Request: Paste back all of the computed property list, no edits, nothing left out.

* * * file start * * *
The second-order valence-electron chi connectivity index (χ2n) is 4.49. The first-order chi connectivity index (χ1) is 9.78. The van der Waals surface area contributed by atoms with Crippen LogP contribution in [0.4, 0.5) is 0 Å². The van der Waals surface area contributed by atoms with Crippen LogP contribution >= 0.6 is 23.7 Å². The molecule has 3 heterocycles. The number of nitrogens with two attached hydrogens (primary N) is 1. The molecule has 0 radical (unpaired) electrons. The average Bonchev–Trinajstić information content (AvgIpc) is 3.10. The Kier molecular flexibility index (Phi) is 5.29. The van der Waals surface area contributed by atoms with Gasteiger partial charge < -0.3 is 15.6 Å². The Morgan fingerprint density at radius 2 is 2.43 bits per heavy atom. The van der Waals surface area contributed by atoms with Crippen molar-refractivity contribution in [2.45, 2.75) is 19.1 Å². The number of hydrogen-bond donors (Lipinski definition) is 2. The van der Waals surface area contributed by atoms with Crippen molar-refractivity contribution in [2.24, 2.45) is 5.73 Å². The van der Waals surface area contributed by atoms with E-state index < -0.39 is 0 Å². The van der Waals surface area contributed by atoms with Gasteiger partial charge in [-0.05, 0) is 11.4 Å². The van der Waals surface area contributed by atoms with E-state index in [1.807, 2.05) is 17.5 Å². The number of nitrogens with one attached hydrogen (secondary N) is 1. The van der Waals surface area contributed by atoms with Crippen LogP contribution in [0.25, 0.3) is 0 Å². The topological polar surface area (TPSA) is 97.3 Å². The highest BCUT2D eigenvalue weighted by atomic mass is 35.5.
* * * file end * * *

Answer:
The second-order valence-electron chi connectivity index (χ2n) is 4.49. The first-order chi connectivity index (χ1) is 9.78. The van der Waals surface area contributed by atoms with Crippen LogP contribution in [0.4, 0.5) is 0 Å². The van der Waals surface area contributed by atoms with Crippen LogP contribution >= 0.6 is 23.7 Å². The molecule has 3 heterocycles. The number of nitrogens with two attached hydrogens (primary N) is 1. The molecule has 0 radical (unpaired) electrons. The average Bonchev–Trinajstić information content (AvgIpc) is 3.10. The Kier molecular flexibility index (Phi) is 5.29. The van der Waals surface area contributed by atoms with Gasteiger partial charge < -0.3 is 15.6 Å². The Morgan fingerprint density at radius 2 is 2.43 bits per heavy atom. The van der Waals surface area contributed by atoms with Crippen molar-refractivity contribution in [2.45, 2.75) is 19.1 Å². The number of hydrogen-bond donors (Lipinski definition) is 2. The van der Waals surface area contributed by atoms with Crippen molar-refractivity contribution in [2.24, 2.45) is 5.73 Å². The van der Waals surface area contributed by atoms with E-state index < -0.39 is 0 Å². The van der Waals surface area contributed by atoms with Gasteiger partial charge in [-0.05, 0) is 11.4 Å². The van der Waals surface area contributed by atoms with E-state index in [1.807, 2.05) is 17.5 Å². The number of nitrogens with one attached hydrogen (secondary N) is 1. The van der Waals surface area contributed by atoms with Crippen LogP contribution in [0.25, 0.3) is 0 Å². The topological polar surface area (TPSA) is 97.3 Å². The highest BCUT2D eigenvalue weighted by atomic mass is 35.5.